Reviews// Killzone 3

Posted 3 Feb 2011 17:43 by
Helping you navigate the ditritus corridor during much of the single player campaign you’re accompanied by a computer-controlled buddy, typically Rico. He essentially fills the spot that would be taken by a friend in split screen co-operative play. And when I say “help”, there’s more than a little irony in my keypresses.

Unfortunately for single players, the AI is a bit naff and you’ll probably find yourself doing one of two things; following him blindly as he pushes forward, only to realise you’re getting shot in the back because he’s pushed on before all the enemy are cleared. Alternatively, if you let him run ahead he’ll end up injured and incapacitated, whining incessantly about you taking your own good time to secure the area. To shut him up, give him a zzzap with the “magic spark of life” device you’ll be familiar with from Killzone 2.

Of course, the ultimate answer to this is to play in co-operative split screen. This mode follows the same path as the single player, but without that added annoyance of stupid AI.

If your friend continually gets injured, you can always beat some sense into them with the rubber ball on the end of the Move controller, because that’s about all the Move is good for in this mode - for some reason it’s unavailable, no doubt due to it being confusing as to what is considered full left or right when you only have half the screen.

Take note, however, that there’s no online co-operative play. Given that the levels are designed for both single and co-op play, it’s feels like a bit of a missed opportunity that you can’t have a player drop in or out as you play.

Visually, well, it’s a thing to behold. The quality of the graphical production cannot be faulted one bit. Each character’s facial features can be measured on a pores-per-pixel scale, which goes as much for the incidental characters as it does the pro/antagonists. The scenery delivers on scale, with vast ships and towering machines, and also down to the intricate detail, and as already mentioned, there’s more variety in the environments.

Layered on top of that are the environmental effects; the thick rain of nuclear fallout, showers of spume sent skyward as the icy ocean pummels the shore, and thick pillars of smoke that actually look tangible, and more than a few mere fuzzy blobs added as an afterthought. I'd dearly love to check this out in (eyepopping) 3D, but at the moment I’ll have to put up with 50 inches of plain old 2D.

Welcome to Clichéville
Disappointingly the narrative doesn’t occupy the same mantle. There’s no improvement from the game’s predecessors, and nothing compelling in terms of gripping plot; no enigma to uncover or endearing characters to root for.

The best you can hope for is some strange energy source that makes a mess of people’s trousers, and a bit of political in-fighting as military heads wrangle with weapons contractor Stahl for power. Infuse this with an heavy dollop 20th century Soviet and Nazi typecasting, and it’s all a bit “Welcome to Clichéville”.

The Malcolm McDowell-voiced Stahl is the classic cocky-but-runty SS officer, who for some reason bears more than a passing resemblance to Batman’s The Joker. For the Helghast Admiral, voiced by Ray Winston, think the chubby chops of Joseph Stalin. Hells, this shouldn’t be any surprise. The theme's been with the series from the moment you saw the Hig’s Stormtrooper-modelled helmet, but it’s worn more than a little thin now.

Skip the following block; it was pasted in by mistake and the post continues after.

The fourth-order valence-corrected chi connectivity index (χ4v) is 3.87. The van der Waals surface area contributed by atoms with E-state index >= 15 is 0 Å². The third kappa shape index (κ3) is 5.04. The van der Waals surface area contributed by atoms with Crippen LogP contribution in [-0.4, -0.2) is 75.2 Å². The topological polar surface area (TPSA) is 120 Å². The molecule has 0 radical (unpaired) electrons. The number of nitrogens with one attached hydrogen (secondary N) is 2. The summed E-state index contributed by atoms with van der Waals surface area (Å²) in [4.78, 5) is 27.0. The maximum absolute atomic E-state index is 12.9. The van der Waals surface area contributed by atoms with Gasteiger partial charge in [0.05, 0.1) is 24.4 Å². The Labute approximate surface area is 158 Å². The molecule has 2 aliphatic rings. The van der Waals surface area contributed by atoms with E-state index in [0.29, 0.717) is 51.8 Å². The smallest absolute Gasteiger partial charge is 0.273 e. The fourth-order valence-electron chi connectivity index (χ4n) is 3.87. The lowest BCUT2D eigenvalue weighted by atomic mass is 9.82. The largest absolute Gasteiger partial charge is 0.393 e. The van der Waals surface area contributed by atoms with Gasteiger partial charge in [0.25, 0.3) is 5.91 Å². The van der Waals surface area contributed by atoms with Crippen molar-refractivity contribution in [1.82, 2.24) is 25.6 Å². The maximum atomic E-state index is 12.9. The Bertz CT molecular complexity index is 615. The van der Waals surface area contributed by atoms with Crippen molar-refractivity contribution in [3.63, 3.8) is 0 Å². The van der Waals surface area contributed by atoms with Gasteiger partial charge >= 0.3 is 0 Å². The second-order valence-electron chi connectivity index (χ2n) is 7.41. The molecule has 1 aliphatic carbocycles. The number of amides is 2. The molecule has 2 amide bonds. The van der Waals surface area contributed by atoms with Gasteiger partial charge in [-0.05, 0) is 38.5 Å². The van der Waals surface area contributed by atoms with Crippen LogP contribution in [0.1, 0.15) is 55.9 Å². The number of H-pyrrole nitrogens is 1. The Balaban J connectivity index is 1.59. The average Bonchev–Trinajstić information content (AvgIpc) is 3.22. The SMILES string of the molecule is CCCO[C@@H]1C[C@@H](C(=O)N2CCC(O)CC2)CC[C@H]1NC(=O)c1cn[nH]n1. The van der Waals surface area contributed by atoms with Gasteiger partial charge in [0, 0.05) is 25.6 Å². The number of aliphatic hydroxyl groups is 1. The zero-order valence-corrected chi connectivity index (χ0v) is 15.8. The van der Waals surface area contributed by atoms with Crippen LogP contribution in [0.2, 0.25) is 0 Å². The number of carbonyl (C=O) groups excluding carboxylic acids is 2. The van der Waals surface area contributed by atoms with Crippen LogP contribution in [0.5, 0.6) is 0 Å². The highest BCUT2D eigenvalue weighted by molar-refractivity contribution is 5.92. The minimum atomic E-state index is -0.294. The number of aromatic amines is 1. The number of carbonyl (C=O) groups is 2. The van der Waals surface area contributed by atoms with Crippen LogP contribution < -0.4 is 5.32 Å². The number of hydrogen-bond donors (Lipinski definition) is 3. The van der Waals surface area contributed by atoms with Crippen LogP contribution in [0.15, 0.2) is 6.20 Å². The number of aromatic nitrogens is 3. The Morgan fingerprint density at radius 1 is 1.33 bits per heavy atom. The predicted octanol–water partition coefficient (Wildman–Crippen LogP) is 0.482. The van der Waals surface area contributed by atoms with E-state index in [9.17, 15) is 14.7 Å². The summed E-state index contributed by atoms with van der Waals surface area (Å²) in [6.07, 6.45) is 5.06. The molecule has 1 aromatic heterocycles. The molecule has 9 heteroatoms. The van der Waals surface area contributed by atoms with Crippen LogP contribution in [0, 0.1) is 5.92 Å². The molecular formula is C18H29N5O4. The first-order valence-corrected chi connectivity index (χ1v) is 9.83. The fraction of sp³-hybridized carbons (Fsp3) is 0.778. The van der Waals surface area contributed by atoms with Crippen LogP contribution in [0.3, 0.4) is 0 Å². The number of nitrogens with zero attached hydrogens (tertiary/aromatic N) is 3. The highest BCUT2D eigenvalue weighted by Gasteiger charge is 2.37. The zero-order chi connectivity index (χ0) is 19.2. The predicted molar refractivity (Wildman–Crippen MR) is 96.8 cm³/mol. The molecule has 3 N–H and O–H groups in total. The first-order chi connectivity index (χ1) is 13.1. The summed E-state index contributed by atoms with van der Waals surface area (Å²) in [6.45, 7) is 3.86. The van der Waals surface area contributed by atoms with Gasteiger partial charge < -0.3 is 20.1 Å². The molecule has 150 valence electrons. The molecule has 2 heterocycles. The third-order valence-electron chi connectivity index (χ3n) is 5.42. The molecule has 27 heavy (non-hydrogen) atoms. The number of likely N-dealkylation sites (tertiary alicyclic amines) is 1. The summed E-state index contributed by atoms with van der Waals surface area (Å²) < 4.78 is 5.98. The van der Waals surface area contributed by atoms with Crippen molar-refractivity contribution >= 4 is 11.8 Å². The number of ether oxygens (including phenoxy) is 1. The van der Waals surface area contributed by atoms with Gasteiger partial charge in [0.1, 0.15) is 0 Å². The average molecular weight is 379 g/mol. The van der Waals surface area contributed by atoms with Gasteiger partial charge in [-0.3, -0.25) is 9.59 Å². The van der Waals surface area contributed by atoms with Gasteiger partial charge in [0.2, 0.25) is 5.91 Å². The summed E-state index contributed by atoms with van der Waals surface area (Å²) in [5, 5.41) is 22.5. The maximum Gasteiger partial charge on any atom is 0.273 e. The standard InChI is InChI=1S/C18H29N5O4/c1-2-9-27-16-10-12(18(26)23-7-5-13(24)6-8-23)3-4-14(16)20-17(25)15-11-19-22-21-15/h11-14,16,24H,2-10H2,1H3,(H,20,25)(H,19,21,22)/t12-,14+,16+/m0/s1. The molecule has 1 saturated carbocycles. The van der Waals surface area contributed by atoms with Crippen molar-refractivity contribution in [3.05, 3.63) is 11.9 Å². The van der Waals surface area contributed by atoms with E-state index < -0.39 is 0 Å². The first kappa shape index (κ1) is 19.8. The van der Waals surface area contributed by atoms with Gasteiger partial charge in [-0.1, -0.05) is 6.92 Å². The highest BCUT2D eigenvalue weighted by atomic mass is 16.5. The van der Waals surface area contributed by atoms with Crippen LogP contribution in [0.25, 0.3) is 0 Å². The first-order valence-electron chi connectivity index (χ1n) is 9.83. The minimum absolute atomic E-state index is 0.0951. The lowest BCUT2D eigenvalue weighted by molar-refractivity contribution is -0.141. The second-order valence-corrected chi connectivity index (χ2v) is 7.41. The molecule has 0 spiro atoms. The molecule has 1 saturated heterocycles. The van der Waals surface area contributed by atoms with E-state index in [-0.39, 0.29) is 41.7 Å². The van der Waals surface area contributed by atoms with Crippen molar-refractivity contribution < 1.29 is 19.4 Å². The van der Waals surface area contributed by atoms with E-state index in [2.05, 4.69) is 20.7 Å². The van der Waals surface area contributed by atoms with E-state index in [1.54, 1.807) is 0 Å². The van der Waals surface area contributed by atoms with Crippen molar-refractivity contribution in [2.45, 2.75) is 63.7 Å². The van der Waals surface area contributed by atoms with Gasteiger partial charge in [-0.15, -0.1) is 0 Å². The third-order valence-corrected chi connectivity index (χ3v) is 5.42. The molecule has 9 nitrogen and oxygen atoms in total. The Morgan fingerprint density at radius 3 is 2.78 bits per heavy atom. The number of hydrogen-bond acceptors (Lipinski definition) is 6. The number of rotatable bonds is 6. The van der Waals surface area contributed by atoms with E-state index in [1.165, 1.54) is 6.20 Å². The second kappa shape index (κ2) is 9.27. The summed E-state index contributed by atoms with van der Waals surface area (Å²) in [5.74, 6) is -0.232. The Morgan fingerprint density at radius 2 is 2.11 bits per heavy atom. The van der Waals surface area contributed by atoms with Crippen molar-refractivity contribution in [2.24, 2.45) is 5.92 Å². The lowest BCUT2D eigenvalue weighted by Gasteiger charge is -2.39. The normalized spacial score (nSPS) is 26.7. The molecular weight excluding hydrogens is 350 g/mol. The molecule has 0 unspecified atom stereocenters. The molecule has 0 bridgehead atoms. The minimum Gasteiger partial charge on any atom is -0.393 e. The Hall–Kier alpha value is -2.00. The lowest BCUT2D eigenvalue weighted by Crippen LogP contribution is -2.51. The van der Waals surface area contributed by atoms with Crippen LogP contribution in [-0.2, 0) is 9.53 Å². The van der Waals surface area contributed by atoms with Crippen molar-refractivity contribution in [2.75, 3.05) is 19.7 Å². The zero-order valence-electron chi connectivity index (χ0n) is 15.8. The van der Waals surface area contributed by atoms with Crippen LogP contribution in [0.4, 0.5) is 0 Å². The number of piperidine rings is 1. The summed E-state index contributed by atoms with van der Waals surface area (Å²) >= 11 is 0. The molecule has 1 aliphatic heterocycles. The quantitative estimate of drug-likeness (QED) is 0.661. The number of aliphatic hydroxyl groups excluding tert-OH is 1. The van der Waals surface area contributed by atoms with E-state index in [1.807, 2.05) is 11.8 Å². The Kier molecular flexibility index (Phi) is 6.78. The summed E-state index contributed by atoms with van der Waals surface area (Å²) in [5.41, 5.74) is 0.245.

The dialogue continues to be clumsy despite this raft of well respected actors. In fact, I’m sure I caught Stahl uttering dialogue paraphrasing a Joker line from the Tim Burton Batman movie. Perhaps the visual resemblance was affecting my hearing. While the delivery of the voice acting is top-notch, the polish just isn’t there in the scripting. Furthermore, voice audio within the game feels like it’s the poor, ginger relation of the sumptuous visuals.

Often times the lip-syncing is out my a mile during cinematics, and the mix too low against the incidental music, which doesn’t match the in-game mix where the vocals easily stand out from the ambient and music. Both in game and in cinematics the vocals have only occasionally been processed to fit the scene, so voices mostly seem like we’re sat in a studio and not on the deck of a Raptor that’s tearing through the skies. Fortunately, all other audio is spot on, from the general background chatter to the use of 5.1 surround.

It’s too early to comment on the multiplayer. In the beta, frankly I found it needed some balancing. I rarely got far from my spawn point without near immediate death from afar. As that was beta code, it wouldn’t be fair to take a view on it right now as there’s every possibility it’s been tweaked, honed and buffed.

So what it is that brings players back to Killzone. I’m still at a loss to quantify it. It surely cannot be the story, and I’d bet my first born that it’s not the dialogue. As for the gameplay, it ticks all the boxes but still doesn’t bring any new juice to the party - unless those moments of on-rails gunning float your boat. As much as I’m loathed to entertain the notion, I think it might actually be the visuals. By god, it’s bloody lovely. Better than a previz pre-render, I’d say.

Killzone 3 is more than a feast for the eyes; it’s like being force-fed high protein pixels. This doesn’t, however, make up for the forgettable story and dialogue so bad I almost wept in shame. Wrapping a game that looks this good in narrative this bad is shameful. Supporting Move is a brave choice, but aside from that and the support of 3D the game doesn't really bring anything the new to FPS gaming. Still, the gameplay is all there in abundance - bar the online co-op - so skip the cinematics, get a mate around with a few beers and you’ll be tearing new holes in Higs ‘til the cows are home, slaughtered and served up, medium rare.

SPOnG score: 87%
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HeavY 3 Feb 2011 18:48
"Supporting Move is a brave choice, but aside from that and the support of 3D the game doesn't really bring anything the new to FPS gaming."